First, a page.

If you have an infestation of rodents in your home requiring Whitby animal services, it can be helpful to know their strengths and play to their weaknesses in trying to manage the problem. Conventional wisdom holds that rats and mice do not have good vision. The truth is a bit more complicated.
Rodents’ Visual Acuity
When people say that rats and mice have poor vision, that is true from a human perspective. Human beings have visual capabilities that rodents lack, and vice versa. Rodents have evolved visual capabilities that are very useful to their survival, but a human with such limitations would find functioning difficult.
Because human beings have eyes that face front, we have the ability to perceive depth. Rats and mice have limited depth perception because their eyes are on either side of their head. They do have the ability to move each eye independently, which can come in handy for keeping one eye on the ground looking for food and the other on the sky watching for airborne predators.
Rodents have limited ability to perceive colour. They cannot see the colour red at all, although they can discern between shades of blue and green. Because rats and mice are nocturnal, i.e., active at night, the ability to perceive color would not be a useful advantage.
Rats and mice are nearsighted, only able to focus on an object that is about one or two feet away. Keep in mind, that this is a proportionately longer distance for a rodent than a human being. Rodents are able to discern movement from up to 45 feet away, which is more useful to them when trying to avoid predators.
Rodents’ Other Senses
Predators are usually the ones who have very sharp visual capabilities. Since rats and mice are prey animals, they tend to rely more on their other senses when it comes to getting around and finding food. For example, a rodent’s sense of smell is very advanced. Not only can they detect food and predators through smell, but they can also communicate information about themselves to other rodents via body chemicals called pheromones that they perceive and interpret through scent.
Rats and mice rely more on their sense of touch for getting around than their sense of sight. Like cats, rodents have sensitive whiskers that help them detect foreign objects. Unlike cats, they also have sensitive body hairs that serve a similar purpose. When getting around your home, rats and mice, therefore, like to travel along the wall instead of moving out into the open.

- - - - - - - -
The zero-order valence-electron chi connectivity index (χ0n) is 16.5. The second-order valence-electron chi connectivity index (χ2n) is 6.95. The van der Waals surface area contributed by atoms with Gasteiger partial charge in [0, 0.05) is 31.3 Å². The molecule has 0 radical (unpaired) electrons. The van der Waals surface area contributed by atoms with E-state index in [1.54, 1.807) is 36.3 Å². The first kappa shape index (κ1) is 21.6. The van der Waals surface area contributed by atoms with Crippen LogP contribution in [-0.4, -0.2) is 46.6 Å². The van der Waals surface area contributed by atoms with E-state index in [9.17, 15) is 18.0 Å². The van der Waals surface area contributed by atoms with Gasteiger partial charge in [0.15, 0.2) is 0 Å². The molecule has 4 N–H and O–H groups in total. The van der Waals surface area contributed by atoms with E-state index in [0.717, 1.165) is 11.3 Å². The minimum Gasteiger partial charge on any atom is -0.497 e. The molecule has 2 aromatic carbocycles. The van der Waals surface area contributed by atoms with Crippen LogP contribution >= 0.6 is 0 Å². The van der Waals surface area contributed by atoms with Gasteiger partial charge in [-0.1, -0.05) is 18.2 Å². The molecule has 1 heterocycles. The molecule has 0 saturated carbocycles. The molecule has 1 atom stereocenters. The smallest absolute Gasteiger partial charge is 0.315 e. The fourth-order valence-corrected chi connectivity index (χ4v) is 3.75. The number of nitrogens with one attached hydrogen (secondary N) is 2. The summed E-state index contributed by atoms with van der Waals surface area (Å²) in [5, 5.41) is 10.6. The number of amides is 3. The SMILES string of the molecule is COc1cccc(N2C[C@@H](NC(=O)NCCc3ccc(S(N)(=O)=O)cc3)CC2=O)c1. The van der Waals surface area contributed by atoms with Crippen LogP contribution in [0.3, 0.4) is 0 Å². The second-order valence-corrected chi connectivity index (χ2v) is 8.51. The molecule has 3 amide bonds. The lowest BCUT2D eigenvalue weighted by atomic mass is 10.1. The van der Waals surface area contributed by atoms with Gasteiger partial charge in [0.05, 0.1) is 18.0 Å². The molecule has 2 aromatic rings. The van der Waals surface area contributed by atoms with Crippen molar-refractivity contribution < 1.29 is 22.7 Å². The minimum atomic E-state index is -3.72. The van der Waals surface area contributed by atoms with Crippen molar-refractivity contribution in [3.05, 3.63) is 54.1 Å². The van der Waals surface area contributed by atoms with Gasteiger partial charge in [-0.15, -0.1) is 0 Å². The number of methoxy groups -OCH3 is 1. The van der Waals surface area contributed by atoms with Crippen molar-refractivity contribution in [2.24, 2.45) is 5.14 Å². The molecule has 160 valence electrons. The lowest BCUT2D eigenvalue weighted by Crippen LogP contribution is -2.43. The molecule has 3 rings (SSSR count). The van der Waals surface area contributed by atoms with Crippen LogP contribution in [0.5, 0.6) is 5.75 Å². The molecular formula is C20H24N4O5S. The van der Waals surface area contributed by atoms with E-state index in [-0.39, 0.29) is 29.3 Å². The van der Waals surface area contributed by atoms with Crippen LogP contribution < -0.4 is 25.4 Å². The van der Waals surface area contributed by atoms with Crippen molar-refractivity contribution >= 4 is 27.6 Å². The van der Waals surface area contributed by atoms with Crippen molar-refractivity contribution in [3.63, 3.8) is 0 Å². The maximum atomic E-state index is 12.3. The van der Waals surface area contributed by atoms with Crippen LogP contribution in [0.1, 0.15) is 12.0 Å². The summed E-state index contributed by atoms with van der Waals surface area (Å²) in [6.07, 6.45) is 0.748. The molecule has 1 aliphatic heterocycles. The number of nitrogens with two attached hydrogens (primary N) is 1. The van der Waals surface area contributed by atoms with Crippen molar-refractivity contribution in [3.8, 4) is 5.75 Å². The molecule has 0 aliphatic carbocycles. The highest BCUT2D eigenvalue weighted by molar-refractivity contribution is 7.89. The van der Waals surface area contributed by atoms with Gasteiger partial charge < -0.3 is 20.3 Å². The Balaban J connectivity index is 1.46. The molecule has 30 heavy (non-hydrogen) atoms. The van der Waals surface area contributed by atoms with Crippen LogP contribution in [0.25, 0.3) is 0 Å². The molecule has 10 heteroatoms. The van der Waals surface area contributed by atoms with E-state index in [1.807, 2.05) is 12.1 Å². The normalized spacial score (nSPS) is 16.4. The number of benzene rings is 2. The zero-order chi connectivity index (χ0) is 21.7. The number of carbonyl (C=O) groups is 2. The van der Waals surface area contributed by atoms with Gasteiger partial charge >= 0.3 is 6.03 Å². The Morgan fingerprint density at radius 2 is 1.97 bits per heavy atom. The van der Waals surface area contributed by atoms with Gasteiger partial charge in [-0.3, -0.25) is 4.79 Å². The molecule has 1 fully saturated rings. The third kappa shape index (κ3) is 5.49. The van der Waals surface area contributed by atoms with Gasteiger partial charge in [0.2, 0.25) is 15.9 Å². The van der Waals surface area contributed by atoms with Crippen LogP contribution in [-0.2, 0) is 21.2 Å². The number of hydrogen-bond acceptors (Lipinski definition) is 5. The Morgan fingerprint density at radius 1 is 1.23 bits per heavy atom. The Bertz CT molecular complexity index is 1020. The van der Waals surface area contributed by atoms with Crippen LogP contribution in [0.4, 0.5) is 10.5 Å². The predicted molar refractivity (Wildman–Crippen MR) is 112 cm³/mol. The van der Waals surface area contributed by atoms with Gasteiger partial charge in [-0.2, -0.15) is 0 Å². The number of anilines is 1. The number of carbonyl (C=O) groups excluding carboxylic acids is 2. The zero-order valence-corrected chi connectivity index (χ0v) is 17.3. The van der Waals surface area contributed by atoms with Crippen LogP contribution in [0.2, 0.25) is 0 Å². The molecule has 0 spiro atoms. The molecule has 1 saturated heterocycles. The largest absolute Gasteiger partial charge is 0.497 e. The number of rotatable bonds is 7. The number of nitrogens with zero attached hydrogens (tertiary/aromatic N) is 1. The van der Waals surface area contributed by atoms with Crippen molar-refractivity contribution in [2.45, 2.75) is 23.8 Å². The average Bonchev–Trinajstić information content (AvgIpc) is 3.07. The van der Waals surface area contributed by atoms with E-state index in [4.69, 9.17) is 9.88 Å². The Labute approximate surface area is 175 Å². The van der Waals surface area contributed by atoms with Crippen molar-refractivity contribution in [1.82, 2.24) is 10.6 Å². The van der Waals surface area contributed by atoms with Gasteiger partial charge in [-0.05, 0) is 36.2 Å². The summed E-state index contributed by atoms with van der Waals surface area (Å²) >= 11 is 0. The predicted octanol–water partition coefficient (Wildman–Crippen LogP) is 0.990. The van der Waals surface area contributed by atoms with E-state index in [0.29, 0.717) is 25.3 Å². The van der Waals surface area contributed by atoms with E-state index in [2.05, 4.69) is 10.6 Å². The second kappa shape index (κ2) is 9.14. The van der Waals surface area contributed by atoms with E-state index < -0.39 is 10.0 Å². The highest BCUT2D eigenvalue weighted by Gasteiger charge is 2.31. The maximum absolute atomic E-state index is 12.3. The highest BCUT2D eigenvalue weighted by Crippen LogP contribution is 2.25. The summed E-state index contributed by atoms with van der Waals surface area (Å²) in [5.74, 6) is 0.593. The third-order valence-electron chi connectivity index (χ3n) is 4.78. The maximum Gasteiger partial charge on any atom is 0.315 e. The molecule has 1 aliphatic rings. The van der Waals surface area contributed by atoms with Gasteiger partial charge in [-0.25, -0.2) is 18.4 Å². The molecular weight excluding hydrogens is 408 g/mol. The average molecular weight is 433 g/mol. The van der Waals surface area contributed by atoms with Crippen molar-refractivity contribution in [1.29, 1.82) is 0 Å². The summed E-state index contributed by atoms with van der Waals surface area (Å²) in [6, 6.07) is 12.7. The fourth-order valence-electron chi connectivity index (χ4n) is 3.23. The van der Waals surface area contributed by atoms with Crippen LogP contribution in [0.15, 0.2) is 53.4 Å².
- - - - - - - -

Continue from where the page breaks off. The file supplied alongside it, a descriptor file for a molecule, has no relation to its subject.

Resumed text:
Rodents have ultrasonic hearing; they can perceive sounds that are beyond the range of human ears. This helps them to avoid predators. They also have the ability to make ultrasonic noises for communication with one another.
These evolutionary adaptations help rats and mice to avoid detection in your home. The fact that they are nocturnal is also to their advantage. However, they usually leave behind telltale signs, most of which are detectable with your superior human vision.
- Damage From Chewing
Rodents chew to access food or to get material to build a nest. Therefore, you may see damage from rats or mice in your cabinets or closets. However, rodents also chew to wear down their teeth, which grow continually. They have been known to chew the insulation off electrical cords and wires.
You may see rodent droppings in the form of small dark pellets, especially where rats and mice have been eating. The size of the droppings may give you an indication of what type of unwelcome guest you have. You may also smell rodent urine.
- Marks on Walls
As they travel along your walls, rodents may leave behind greasy smears, especially rats.
Humane Whitby Animal Services
Rats and mice in your home can be a big problem, but there are solutions available. Learn more about Whitby animal services from Skedaddle Humane Wildlife Control.